That Hamas was still prepared to accept the Oslo principles provided that it was given a measure of political power is evidenced by the fact that it met with the Commander of the Israeli Defence Forces to discuss the pact. Labour’s Shimon Peres, then Foreign Secretary, even floated the idea that Israel would release Hamas prisoners if it renounced terror. Its position in relation to the PA’s 10,000 strong police force, whose task was to rein in any political opposition, was, “We welcome the Palestinian security forces as brothers”.
The PA cracked down on Hamas after it launched three separate attacks killing 25 Israelis and injuring 50 in support of its demands for the release of prisoners, including Shaikh Yasin, held by Israel and for the PA to stop supplying information on Islamists to the Israeli authorities. Later in 1994, the PA police arrested more than 300 Hamas activists after the kidnapping and death of an Israeli soldier. For the next two years, Hamas lost support as the belief that Oslo would produce results held sway.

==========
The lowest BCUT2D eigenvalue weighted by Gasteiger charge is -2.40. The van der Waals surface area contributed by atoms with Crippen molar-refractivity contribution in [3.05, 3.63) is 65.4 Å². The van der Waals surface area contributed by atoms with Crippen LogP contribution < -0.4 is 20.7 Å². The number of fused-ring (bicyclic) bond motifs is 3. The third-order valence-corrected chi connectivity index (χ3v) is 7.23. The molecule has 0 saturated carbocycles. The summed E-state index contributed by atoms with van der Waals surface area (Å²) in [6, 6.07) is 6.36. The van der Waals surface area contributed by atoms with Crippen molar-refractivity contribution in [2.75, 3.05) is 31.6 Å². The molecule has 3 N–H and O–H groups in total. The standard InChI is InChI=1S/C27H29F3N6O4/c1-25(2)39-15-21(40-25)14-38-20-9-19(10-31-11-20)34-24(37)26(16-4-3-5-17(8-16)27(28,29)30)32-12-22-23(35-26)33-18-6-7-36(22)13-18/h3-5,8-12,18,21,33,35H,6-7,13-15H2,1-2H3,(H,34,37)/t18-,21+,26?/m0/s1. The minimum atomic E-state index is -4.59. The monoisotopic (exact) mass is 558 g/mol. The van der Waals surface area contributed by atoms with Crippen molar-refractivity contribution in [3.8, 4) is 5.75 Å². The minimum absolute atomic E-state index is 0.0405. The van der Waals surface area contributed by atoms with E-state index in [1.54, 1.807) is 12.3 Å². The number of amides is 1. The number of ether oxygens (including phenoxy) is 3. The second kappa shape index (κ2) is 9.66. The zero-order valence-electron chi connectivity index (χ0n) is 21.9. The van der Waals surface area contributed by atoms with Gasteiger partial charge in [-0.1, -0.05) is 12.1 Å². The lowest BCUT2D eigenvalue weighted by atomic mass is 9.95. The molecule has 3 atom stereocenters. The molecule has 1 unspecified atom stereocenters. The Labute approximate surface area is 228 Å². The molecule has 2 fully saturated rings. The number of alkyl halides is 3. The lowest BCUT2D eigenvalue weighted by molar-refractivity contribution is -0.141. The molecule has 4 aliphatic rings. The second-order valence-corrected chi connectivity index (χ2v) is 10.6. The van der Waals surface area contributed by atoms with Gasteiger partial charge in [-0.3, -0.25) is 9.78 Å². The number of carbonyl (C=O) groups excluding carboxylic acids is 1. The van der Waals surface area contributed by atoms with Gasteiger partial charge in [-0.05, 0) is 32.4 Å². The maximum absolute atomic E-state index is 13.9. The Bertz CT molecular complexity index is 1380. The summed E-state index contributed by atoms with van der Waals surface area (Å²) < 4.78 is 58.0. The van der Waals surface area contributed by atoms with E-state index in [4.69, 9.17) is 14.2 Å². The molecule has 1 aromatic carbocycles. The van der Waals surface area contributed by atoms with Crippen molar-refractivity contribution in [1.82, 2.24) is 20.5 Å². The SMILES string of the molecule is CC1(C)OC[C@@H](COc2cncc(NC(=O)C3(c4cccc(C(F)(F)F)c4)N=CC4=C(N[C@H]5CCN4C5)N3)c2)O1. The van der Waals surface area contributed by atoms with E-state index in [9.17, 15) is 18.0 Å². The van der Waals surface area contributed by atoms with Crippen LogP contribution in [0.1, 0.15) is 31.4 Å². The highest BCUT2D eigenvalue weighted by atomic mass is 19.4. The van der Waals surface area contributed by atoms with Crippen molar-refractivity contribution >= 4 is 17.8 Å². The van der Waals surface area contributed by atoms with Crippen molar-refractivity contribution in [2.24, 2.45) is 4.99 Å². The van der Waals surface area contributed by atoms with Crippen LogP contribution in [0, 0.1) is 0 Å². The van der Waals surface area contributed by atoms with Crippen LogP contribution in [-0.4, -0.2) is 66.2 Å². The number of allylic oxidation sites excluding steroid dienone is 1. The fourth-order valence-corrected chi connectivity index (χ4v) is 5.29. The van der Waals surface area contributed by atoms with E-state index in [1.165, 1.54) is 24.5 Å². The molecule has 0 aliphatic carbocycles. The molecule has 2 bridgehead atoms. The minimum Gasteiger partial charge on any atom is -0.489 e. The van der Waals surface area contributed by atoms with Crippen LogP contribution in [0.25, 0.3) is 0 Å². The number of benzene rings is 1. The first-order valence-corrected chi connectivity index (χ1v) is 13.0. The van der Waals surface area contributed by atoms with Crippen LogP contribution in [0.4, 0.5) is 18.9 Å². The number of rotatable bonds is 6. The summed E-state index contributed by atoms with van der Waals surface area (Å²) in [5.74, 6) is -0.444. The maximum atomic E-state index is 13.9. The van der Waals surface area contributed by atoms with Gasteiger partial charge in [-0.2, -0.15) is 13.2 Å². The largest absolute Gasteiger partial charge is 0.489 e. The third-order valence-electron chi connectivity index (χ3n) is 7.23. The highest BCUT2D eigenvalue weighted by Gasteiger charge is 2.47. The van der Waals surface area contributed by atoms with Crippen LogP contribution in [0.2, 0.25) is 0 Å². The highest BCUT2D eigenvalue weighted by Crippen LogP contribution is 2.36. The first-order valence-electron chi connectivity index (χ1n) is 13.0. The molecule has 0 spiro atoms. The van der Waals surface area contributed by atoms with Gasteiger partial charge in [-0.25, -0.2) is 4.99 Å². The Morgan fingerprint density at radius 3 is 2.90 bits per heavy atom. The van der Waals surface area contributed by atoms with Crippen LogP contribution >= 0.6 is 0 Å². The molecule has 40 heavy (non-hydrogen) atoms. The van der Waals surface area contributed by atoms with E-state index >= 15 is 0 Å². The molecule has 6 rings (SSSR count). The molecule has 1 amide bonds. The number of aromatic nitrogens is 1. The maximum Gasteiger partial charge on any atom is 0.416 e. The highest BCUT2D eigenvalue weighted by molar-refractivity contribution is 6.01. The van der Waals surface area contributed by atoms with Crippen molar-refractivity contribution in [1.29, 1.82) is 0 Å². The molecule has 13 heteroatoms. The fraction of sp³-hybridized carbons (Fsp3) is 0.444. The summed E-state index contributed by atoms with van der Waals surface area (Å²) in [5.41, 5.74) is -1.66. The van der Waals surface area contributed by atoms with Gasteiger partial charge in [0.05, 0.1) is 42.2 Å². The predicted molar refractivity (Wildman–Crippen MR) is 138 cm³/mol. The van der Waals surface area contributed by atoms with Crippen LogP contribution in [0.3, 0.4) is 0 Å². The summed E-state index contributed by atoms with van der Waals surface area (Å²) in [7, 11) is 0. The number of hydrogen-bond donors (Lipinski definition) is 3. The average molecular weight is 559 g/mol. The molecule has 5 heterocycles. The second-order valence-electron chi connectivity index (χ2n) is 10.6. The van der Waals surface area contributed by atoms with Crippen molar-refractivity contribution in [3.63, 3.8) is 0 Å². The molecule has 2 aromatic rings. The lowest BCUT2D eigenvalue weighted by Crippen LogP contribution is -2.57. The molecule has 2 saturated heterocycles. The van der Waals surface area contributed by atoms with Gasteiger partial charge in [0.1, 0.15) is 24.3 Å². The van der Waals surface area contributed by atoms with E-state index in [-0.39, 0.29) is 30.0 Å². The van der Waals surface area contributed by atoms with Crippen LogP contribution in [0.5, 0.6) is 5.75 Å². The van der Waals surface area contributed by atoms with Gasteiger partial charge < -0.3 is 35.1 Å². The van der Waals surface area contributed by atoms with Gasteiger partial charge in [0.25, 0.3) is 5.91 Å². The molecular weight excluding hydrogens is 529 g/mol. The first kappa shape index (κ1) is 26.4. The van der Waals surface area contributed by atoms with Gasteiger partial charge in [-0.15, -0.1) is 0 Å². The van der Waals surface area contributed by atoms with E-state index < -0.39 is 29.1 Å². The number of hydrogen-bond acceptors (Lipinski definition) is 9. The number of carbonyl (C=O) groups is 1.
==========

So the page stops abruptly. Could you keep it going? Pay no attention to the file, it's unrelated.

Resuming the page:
Within a couple of years it became evident that the peace negotiations were not yielding any tangible benefits. The dreadful social conditions facing the majority of Palestinians in the West Bank and Gaza went from bad to worse as Israel continued its land grab, supposedly outlawed under Oslo, and tightened its hold over the Palestinian economy. Under constant pressure from Washington and Jerusalem, the PLO-dominated PA was forced to crack down on Hamas and other opposition groups. Many came to regard the PA as a corrupt and undemocratic institution that was often little more than Israel’s puppet, benefiting only a thin layer of functionaries and businessmen. To all intents, the Israeli authorities retained full control over the so-called autonomous areas.